Originally published February 18, 2016 on the Huffington Post
In response to the justifiably negative reactions to Donald Trump’s off-the-wall proposal to do far worse to terrorists than merely waterboarding them, Eric Trump defended his father as follows:
You see these terrorists that are flying planes into buildings, right? You see our cities getting shot up in California. You see Paris getting shot up. And then somebody complains when a terrorist gets waterboarded [sic], which quite frankly is no different than what happens on college campuses and frat houses every day. And, you know, the man would keep this country safe. There is no question about it.
The trivialization of torture by comparing it to what goes on in frat houses is not only contemptible, but completely outrageous. Unfortunately, it’s just one of the many kinds of dumb, outrageous arguments that are awash in today’s highly charged and polarized environment–assuming of course that the contention deserves to be dignified by calling it an “argument.”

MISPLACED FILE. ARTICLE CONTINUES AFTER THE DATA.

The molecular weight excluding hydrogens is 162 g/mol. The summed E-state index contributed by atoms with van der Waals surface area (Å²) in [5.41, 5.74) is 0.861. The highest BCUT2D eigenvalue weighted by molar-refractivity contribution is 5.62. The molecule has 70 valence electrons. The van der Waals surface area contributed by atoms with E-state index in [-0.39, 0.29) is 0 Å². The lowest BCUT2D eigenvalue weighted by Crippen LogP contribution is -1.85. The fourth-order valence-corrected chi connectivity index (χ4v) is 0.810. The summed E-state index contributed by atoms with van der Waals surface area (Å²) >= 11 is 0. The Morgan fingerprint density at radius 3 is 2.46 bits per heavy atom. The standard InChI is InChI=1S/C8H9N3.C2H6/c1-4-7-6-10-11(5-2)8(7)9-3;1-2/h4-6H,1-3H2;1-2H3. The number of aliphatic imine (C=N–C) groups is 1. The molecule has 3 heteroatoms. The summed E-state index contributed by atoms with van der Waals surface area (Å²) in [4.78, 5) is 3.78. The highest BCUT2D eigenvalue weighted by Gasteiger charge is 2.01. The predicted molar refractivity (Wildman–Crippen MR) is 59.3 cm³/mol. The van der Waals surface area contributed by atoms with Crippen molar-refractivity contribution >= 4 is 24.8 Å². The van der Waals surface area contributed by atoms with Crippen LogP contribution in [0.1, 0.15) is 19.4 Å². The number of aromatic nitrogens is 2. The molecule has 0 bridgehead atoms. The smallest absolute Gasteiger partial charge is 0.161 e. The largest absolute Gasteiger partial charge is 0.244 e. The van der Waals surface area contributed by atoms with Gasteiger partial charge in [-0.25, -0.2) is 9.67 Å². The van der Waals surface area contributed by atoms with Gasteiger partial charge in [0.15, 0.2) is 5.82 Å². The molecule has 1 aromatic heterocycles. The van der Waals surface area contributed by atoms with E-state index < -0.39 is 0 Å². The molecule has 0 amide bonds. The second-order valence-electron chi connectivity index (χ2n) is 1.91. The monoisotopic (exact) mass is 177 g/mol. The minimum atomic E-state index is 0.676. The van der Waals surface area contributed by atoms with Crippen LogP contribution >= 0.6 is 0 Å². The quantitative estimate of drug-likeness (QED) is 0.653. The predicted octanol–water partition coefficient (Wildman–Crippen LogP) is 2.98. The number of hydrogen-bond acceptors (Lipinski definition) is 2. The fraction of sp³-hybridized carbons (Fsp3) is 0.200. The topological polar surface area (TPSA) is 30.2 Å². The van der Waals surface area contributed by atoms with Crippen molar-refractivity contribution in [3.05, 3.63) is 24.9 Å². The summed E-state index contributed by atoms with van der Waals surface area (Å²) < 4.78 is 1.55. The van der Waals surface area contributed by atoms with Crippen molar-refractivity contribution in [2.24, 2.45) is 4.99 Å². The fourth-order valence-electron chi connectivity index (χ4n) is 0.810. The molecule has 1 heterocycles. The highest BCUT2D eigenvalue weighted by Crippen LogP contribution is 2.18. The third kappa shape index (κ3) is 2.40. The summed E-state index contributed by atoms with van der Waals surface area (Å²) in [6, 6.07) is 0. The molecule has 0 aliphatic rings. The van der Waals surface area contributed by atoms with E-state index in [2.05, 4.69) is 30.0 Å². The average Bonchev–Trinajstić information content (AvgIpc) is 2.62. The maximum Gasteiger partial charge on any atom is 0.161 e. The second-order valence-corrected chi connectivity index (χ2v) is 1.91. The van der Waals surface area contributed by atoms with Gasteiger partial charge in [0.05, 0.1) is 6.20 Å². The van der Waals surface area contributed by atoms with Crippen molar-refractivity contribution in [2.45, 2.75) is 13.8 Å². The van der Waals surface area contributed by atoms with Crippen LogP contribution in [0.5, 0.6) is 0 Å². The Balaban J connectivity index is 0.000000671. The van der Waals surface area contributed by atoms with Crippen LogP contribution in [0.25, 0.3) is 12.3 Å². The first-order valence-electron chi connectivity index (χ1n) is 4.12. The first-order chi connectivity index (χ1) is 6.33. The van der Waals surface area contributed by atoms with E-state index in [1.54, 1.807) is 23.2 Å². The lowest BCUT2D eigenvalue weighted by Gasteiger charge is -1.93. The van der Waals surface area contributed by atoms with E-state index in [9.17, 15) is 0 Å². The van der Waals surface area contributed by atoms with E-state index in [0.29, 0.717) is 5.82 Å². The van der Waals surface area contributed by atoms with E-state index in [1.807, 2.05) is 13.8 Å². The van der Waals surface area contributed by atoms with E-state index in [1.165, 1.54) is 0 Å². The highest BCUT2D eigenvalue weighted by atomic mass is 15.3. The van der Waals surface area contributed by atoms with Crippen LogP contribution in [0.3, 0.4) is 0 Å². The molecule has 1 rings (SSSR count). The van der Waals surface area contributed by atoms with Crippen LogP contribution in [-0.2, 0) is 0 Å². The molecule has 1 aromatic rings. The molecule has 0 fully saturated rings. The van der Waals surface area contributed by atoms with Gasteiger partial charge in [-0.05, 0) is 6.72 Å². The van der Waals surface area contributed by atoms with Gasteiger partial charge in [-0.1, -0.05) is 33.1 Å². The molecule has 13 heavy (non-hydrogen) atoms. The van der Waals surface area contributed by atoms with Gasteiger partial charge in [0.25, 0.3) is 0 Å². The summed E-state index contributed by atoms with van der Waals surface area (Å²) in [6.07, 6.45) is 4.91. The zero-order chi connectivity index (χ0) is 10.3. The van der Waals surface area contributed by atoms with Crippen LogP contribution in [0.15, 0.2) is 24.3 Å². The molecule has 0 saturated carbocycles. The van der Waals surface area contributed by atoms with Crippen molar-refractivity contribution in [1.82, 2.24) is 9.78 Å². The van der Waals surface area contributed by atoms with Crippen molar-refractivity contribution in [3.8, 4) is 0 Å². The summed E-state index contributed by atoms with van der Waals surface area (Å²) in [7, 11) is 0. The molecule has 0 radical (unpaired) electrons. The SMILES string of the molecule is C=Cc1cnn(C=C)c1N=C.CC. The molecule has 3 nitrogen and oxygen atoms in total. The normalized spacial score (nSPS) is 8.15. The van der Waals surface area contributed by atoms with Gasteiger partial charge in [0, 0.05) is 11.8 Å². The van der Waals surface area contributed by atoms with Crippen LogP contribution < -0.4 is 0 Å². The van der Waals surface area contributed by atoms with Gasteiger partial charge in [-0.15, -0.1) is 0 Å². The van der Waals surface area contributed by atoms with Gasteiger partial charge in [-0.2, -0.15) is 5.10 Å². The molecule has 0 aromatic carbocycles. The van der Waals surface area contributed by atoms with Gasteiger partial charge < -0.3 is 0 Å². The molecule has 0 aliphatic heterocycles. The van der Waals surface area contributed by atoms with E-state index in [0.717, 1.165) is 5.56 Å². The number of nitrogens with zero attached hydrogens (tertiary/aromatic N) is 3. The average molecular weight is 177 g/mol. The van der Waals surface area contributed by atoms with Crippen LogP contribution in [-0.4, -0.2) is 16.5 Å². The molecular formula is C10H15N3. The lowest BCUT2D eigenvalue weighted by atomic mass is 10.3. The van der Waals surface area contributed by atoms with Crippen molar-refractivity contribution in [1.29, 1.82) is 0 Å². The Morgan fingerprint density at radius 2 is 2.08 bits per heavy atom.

While it’s true that dumb arguments are filled with an overabundance of lies, half-truths, disinformation, and misinformation, they are primarily distinguished by their outrageousness. They make claims that by any measure are palpably absurd. Through the sheer numbers that bombard us daily, they have become “normalized.” They are no longer a rare exception.
It’s time to get serious about combatting dumb arguments. If we do not, then dumbness will only not only continue to grow, but spiral out of control. The inevitable result is a society that is increasingly unable to consider intelligent policies to meet the serious issues that engulf us. We creep dangerously close to this ill end every day.